July 13, 2024

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Interview with Ana Carla Maza: Jazz is the liberty of mixing all the styles, languages, rhythms and genres: Video

Jazz interview with jazz cellist and composer Ana Carla Maza. An interview by email in writing. 

JazzBluesNews.com: – First, let’s start out with where you grew up, and what got you interested in music.  

Ana Carla Maza: – I grew up in Cuba, in the Bay region of La Habana and Guanabacoa. My parents had a music school, and my Mother led a Choir for children that is where I first started to sing and play music.

Growing up in Guanabacoa, a part of cuba that has a lot of influence from the Yoruba culture, naturally I was raised surrounded by music. Dancing to Instruments like “tumbadoras” (congas drums), tres cubano, clave cubana, and Bass.

For my cello, since my parents had a music school a lot of people came from different parts of the world to learn music. One day a French man named Vincent Courtois brought a Cello to my parents school, he gave it to me and let me play it for the first time.

JBN: – How has your sound evolved over time? What have you been doing to find and develop your own sound?

ACM: – I wave been studying jazz music and classical music a lot. I started to find my own sound when I was 13, the way learned to play the cello is from the stomach, and with the heart. To find a sound with my own body’s weight so that the cello becomes part of my body. And most importantly the sound is a reflection of my feelings.

JBN: – What routine practices or exercises have you developed to maintain and improve your current musical proficiency, in terms of both rhythm and harmony?

ACM: – I practices many years with metronome, and I have been playing a lot with other musicians that play many different instruments. I love to explore all the different phases of the cello, rhythm, harmony, & melody.

JBN: – How do you keep stray, or random, musical influences from diverting you from what you’re doing?

ACM: – I find that being honest to myself, having faith and enjoying what I’m doing is very important. When I feel all this I know I’m going the right way.

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JBN: – In your opinion, what’s the balance in music between intellect and soul?

ACM: – For me music is a way to communicate emotions, that is why it is important to know what you want to say.
For me it has always been the journey of life.

JBN: – There’s a two-way relationship between audience and artist; are you okay with delivering people the emotion they long for?

ACM: – After almost two years that live music was completely stopped, I think it is safe to say that music is good for the soul, to attend live events, get together with friends, have a drink and dance where all things we missed enormously.

JBN: – How can we get young people interested in jazz when most of standard tunes are half a century old?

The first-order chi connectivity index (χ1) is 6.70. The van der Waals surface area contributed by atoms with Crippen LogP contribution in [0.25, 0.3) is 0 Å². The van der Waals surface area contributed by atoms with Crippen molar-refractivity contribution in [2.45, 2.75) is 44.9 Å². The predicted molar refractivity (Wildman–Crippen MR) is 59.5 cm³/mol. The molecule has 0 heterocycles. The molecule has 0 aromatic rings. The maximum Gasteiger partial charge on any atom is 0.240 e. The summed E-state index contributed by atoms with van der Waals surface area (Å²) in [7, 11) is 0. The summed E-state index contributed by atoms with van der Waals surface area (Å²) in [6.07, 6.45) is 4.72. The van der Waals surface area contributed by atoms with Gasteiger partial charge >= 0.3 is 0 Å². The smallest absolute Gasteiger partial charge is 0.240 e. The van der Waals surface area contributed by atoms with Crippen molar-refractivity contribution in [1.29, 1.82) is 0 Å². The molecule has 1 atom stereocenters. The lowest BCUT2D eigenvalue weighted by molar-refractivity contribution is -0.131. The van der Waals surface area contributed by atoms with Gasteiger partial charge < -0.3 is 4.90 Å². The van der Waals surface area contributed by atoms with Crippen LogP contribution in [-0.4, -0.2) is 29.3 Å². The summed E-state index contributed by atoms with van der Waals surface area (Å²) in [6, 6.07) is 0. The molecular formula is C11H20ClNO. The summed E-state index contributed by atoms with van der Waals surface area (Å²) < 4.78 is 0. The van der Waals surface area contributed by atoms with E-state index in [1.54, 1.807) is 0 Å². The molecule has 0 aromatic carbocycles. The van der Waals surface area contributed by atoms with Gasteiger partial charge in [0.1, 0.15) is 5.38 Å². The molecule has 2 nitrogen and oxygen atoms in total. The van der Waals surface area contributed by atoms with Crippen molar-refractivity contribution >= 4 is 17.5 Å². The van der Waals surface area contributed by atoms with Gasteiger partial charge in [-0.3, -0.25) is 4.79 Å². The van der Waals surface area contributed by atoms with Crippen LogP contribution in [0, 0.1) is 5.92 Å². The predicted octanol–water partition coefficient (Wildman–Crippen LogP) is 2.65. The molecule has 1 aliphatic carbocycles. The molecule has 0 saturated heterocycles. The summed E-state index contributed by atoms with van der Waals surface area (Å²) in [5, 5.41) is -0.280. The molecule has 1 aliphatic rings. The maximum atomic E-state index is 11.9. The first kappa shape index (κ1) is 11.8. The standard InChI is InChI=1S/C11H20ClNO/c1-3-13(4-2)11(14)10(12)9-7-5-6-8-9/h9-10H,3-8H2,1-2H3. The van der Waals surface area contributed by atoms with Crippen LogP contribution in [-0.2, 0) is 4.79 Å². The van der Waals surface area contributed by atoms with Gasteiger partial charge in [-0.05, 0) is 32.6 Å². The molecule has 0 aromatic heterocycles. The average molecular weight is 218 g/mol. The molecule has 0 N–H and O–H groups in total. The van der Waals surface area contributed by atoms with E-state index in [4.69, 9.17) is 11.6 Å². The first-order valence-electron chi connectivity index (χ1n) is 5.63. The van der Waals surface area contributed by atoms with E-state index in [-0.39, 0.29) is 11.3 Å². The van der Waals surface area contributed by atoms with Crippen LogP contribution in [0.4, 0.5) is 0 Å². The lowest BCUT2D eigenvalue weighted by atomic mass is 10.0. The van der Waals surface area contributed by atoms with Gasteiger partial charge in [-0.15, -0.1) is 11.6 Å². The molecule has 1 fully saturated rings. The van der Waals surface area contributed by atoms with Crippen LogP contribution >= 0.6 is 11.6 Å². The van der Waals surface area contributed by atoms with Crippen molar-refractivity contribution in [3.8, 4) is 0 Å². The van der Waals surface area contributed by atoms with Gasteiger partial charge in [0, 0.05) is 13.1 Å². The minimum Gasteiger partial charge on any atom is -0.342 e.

ACM: – For me now a days jazz is the liberty of mixing al the styles, lenguages, rhythms and genres you want, we have seen this today with a lot of young musicians that have proposed something new. For jazz has evolved enormously and it’s not the standard tunes of have a century ago.

JBN: – John Coltrane once said that music was his spirit. How do you perceive the spirit and the meaning of life?

ACM: – For me the spirit is the faith that accompanies you during the journey of life. We are all looking for the meaning life and I found it spirituality.

JBN: – If you could change one single thing in the musical world and that would become reality, what would that be?

ACM: – I think everybody should have the right to quality music in their life. This is part of the human essence and something that I strongly believe in.

JBN: – Whom do you find yourself listening to these days?

ACM: – I love Avishai Cohen, Rodrigo and Gabriela, Césaria Evora, Gilberto Gil, Anne Paceo, Hiromi. Melody Gardot, Takuya Koruda.

JBN: – Let’s take a trip with a time machine: where and why would you really want to go?

ACM: – I would stay right here talking with you, for me living the present moment has always been important.

Interview by Simon Sargsyan

Note: You can express your consent and join our association, which will give you the opportunity to perform at our Jazz and Blues festivals in Europe and Boston, naturally receiving an appropriate royalty. We cover all expenses. The objectives of the interview are: How to introduce yourself, your activities, thoughts and intellect, and make new discoveries for our US/EU Jazz & Blues Association, which organizes festivals, concerts and meetings in Boston and various European countries, why not for you too!! You can read more about the association here. https://jazzbluesnews.com/2022/11/19/us-eu-jba/

Ana Carla Maza - "Bahia" | Le Mans Jazz, Concerts in/out | mezzo.tv

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